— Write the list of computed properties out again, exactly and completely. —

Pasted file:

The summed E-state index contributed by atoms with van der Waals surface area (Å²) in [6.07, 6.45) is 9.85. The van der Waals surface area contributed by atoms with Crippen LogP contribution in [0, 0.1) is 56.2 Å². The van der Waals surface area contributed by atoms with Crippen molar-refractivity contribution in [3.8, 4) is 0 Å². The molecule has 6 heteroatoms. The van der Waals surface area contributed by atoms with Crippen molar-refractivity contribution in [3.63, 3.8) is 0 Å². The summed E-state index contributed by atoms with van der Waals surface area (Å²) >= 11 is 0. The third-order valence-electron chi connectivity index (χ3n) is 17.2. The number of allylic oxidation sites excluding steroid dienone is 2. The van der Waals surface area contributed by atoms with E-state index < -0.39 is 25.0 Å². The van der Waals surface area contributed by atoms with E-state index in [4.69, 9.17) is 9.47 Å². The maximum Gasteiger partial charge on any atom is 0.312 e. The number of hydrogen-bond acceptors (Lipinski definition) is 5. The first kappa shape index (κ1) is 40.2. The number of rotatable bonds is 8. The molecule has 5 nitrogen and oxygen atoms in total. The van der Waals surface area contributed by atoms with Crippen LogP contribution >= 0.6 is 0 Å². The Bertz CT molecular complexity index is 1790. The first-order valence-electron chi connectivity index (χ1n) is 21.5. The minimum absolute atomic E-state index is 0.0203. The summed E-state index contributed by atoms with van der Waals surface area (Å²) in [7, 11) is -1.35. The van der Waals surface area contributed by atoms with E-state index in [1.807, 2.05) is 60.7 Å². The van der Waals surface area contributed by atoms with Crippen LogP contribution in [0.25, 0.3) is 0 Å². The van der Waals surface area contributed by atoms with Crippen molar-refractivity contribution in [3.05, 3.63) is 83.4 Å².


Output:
The summed E-state index contributed by atoms with van der Waals surface area (Å²) in [6.07, 6.45) is 9.85. The van der Waals surface area contributed by atoms with Crippen LogP contribution in [0, 0.1) is 56.2 Å². The van der Waals surface area contributed by atoms with Crippen molar-refractivity contribution in [3.8, 4) is 0 Å². The molecule has 6 heteroatoms. The van der Waals surface area contributed by atoms with Crippen molar-refractivity contribution in [3.63, 3.8) is 0 Å². The summed E-state index contributed by atoms with van der Waals surface area (Å²) >= 11 is 0. The third-order valence-electron chi connectivity index (χ3n) is 17.2. The number of allylic oxidation sites excluding steroid dienone is 2. The van der Waals surface area contributed by atoms with E-state index < -0.39 is 25.0 Å². The van der Waals surface area contributed by atoms with E-state index in [4.69, 9.17) is 9.47 Å². The maximum Gasteiger partial charge on any atom is 0.312 e. The number of hydrogen-bond acceptors (Lipinski definition) is 5. The first kappa shape index (κ1) is 40.2. The number of rotatable bonds is 8. The molecule has 5 nitrogen and oxygen atoms in total. The van der Waals surface area contributed by atoms with Crippen LogP contribution >= 0.6 is 0 Å². The Bertz CT molecular complexity index is 1790. The first-order valence-electron chi connectivity index (χ1n) is 21.5. The minimum absolute atomic E-state index is 0.0203. The summed E-state index contributed by atoms with van der Waals surface area (Å²) in [7, 11) is -1.35. The van der Waals surface area contributed by atoms with E-state index in [1.807, 2.05) is 60.7 Å². The van der Waals surface area contributed by atoms with Crippen LogP contribution in [0.25, 0.3) is 0 Å². The van der Waals surface area contributed by atoms with Crippen molar-refractivity contribution in [3.05, 3.63) is 83.4 Å².